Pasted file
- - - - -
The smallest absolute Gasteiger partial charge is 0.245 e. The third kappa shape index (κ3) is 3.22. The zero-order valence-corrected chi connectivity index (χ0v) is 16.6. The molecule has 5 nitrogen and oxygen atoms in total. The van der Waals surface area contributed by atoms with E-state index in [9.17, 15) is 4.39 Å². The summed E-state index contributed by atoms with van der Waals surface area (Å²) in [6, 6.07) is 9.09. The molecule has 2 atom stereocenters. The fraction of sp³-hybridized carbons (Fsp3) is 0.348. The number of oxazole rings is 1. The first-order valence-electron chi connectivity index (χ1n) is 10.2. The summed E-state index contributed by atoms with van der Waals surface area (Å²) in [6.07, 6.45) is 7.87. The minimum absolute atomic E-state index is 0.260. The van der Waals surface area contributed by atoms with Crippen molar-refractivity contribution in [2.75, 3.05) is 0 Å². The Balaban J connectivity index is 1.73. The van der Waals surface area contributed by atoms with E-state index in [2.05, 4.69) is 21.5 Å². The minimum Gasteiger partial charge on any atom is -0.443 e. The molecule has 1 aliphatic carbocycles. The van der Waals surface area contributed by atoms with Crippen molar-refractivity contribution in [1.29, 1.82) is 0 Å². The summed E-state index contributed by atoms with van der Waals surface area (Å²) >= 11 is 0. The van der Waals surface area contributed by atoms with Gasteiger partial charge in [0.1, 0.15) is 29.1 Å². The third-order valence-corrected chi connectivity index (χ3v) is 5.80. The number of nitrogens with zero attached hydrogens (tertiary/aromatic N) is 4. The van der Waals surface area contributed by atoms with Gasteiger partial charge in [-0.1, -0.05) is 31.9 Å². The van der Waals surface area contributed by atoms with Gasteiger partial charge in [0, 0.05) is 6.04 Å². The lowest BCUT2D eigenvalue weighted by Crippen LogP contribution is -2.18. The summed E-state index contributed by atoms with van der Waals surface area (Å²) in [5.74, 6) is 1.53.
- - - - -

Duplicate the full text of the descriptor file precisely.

The smallest absolute Gasteiger partial charge is 0.245 e. The third kappa shape index (κ3) is 3.22. The zero-order valence-corrected chi connectivity index (χ0v) is 16.6. The molecule has 5 nitrogen and oxygen atoms in total. The van der Waals surface area contributed by atoms with E-state index in [9.17, 15) is 4.39 Å². The summed E-state index contributed by atoms with van der Waals surface area (Å²) in [6, 6.07) is 9.09. The molecule has 2 atom stereocenters. The fraction of sp³-hybridized carbons (Fsp3) is 0.348. The number of oxazole rings is 1. The first-order valence-electron chi connectivity index (χ1n) is 10.2. The summed E-state index contributed by atoms with van der Waals surface area (Å²) in [6.07, 6.45) is 7.87. The minimum absolute atomic E-state index is 0.260. The van der Waals surface area contributed by atoms with Crippen molar-refractivity contribution in [2.75, 3.05) is 0 Å². The Balaban J connectivity index is 1.73. The van der Waals surface area contributed by atoms with E-state index in [2.05, 4.69) is 21.5 Å². The minimum Gasteiger partial charge on any atom is -0.443 e. The molecule has 1 aliphatic carbocycles. The van der Waals surface area contributed by atoms with Crippen molar-refractivity contribution in [1.29, 1.82) is 0 Å². The summed E-state index contributed by atoms with van der Waals surface area (Å²) >= 11 is 0. The van der Waals surface area contributed by atoms with Gasteiger partial charge in [0.1, 0.15) is 29.1 Å². The third-order valence-corrected chi connectivity index (χ3v) is 5.80. The number of nitrogens with zero attached hydrogens (tertiary/aromatic N) is 4. The van der Waals surface area contributed by atoms with Gasteiger partial charge in [-0.1, -0.05) is 31.9 Å². The van der Waals surface area contributed by atoms with Gasteiger partial charge in [0, 0.05) is 6.04 Å². The lowest BCUT2D eigenvalue weighted by Crippen LogP contribution is -2.18. The summed E-state index contributed by atoms with van der Waals surface area (Å²) in [5.74, 6) is 1.53.